20 pounds. 9-inch beard. 1-inch spurs.
That's not one of the gobblers I shot this year. That was my first, way back in 1973, and to this day he remains the most memorable for the lessons he taught me. The hunt remains vivid in my memory and hooked me forever on spring gobbler hunting.
I drove more than 500 miles, arriving home from Boston late at night. I tiptoed into the house and up the stairs. My vigilant parents were lying in bed wide awake, waiting for me to arrive safely home.
Dad had told me on the phone that he had located a gobbler, but as I stood in the doorway to their bedroom he said, 'It's raining. Do you still want to go?'
'That's why I've been driving for the last nine hours.' I wasn't worried at all that a Dad who would do anything for one of his sons would cancel our hunt.
A few hours of sleep were enough to erase my fatigue. I downed a bowl of Cheerios and dressed in my old woodland camo. When I discovered that the slide on my pump shotgun was broken, Dad handed me his old Ithaca double. We climbed into the International Scout and headed up Cobham Park Road through pelting rain.
When The Everyday Hunter isn't hunting, he's thinking about hunting, talking about hunting, dreaming about hunting, writing about hunting, or wishing he were hunting. If you want to tell him exactly where your favorite hunting spot is, contact him at EverydayHunter@gmail.com. This column and others can be accessed online at www.EverydayHunter.com.
By the time we stood on the hillside in the darkness, the rain slackened to a drizzle. 200 yards downhill a throaty gobble broke the silence. We were novice turkey hunters but knew enough to close the distance, so we descended about 100 yards to set up.
The root ball of a storm-toppled black cherry offered the perfect backdrop for father and son. I sat almost in Dad's lap and once we were comfortable I squeezed some air across the latex reed on my Penn's Woods diaphragm call. The yelp was realistic enough to trigger an instant gobble.
That boy spent the next 45 minutes cautiously putting one three-toed foot in front of the other, advancing toward my amateur calling. Tension mounted, but Dad's whispered words kept my thinking clear. I enticed the gobbler to 40 yards and he began circling to our right looking for the hen that existed only in his imagination.
I followed him with the shotgun, so slowly the movement was undetectable. I twisted my torso as far to my right as I could and then inched the buttplate of the shotgun across my chest from my right shoulder to my left. When I realized I needed to take the shot, I was looking down the barrel with my left eye.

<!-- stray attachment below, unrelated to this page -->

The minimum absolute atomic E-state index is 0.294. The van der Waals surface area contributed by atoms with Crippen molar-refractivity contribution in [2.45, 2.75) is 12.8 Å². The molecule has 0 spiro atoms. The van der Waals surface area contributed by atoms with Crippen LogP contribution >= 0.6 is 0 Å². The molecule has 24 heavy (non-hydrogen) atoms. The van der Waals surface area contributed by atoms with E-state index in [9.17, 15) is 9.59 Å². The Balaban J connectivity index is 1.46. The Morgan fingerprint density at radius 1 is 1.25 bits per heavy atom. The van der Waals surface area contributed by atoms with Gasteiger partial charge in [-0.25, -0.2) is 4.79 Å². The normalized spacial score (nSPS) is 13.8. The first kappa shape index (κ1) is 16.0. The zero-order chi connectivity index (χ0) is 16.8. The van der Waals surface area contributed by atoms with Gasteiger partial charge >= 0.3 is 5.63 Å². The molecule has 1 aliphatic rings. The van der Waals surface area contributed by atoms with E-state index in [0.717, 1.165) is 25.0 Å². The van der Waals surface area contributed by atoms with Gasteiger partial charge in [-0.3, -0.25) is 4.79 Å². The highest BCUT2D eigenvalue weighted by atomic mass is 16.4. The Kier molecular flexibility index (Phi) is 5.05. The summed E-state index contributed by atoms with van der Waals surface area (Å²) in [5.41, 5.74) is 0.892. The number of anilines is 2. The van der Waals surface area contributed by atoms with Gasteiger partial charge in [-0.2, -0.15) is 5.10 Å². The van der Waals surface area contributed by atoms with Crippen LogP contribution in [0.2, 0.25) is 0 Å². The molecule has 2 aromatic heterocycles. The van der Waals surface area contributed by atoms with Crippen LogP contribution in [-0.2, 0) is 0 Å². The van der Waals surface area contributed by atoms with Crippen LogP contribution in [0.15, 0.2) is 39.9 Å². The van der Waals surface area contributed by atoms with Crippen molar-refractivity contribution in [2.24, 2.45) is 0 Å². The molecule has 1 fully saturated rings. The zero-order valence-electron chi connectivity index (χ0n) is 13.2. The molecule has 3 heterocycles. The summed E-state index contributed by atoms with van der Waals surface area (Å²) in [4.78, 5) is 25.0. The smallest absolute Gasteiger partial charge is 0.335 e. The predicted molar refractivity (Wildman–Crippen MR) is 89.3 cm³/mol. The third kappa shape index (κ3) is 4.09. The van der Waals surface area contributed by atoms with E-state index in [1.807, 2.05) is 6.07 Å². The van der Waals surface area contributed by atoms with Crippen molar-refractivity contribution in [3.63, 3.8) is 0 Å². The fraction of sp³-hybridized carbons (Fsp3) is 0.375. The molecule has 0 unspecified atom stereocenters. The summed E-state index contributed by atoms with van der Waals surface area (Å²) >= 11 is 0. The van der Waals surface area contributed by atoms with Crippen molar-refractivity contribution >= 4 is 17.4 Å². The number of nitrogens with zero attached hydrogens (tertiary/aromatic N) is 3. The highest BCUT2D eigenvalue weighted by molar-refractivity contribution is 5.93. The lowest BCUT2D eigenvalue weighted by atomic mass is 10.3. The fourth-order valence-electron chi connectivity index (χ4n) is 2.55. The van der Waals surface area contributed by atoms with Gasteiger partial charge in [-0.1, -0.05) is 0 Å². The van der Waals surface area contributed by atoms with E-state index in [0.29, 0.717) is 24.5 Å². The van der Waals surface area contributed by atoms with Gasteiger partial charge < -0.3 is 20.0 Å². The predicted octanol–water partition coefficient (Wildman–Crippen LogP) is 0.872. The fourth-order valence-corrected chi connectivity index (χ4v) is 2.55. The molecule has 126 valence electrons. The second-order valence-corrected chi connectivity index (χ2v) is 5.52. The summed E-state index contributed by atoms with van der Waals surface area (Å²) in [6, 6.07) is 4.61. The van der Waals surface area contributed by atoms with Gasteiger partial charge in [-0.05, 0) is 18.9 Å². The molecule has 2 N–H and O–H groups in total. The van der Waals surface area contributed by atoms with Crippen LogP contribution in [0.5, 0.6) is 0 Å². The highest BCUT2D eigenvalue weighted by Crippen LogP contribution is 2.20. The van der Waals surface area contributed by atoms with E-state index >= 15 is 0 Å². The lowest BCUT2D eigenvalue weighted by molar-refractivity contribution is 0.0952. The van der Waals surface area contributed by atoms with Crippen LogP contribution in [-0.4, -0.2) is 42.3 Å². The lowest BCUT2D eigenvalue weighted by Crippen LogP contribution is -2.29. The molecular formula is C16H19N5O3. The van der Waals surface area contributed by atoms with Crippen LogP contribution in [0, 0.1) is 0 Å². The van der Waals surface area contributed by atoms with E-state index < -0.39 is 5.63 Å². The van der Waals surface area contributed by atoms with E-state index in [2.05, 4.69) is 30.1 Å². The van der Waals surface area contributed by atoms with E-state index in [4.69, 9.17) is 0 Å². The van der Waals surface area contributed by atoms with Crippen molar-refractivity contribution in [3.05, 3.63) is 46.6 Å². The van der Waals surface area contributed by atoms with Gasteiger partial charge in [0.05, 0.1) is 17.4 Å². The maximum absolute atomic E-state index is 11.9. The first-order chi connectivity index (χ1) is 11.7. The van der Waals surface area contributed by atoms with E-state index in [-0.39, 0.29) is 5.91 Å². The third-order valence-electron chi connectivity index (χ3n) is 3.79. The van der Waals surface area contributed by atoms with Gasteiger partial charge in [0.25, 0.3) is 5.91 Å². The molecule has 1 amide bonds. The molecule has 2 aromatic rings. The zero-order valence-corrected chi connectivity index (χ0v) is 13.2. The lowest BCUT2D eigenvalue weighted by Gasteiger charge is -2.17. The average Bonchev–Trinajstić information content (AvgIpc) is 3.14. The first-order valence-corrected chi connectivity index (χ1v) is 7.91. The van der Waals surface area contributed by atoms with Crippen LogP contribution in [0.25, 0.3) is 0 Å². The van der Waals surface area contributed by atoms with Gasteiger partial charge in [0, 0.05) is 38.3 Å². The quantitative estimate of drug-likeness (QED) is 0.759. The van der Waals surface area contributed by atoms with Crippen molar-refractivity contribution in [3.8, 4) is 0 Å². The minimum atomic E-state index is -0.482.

From that awkward position, I fired the full choke barrel on the antique shotgun. I remember running toward the flopping gobbler and putting my foot on his head.
Turkey hunting lessons are sometimes tough to learn, but that hunt eliminated several myths I had believed up to that point.
Myth: Gobblers clam up during the rain. Not so. Rain doesn't bother them a bit. In fact, if it's a thunderstorm that's keeping you out of the woods, you're probably missing some great turkey hunting action.
Myth: Your calls must be perfect to get a gobbler to come. False. I was certainly no expert caller then, and I'm not now. Some real hens are surprisingly awful and gobblers come every day.
Myth: You can't move when a gobbler is in sight. That's fiction. Movements are always a calculated risk, but at times you can get away with very, very slow motion. More than once since then I've pulled them off successfully.
Myth: Some days you're better off staying in bed. Usually wrong. Although some things are more important than hunting spring gobblers, rarely is staying in bed one of them.
Myth: Nothing is better than lugging a longbeard over your shoulder. At the top of the hill that day, we met a couple of hardcore turkey hunters who were also after this great bird and it really felt good to be the one carrying the trophy. But Dad's point of view was the right one - nothing is better than watching your hunting partner be successful, especially when you're passing the hunting tradition from father to son.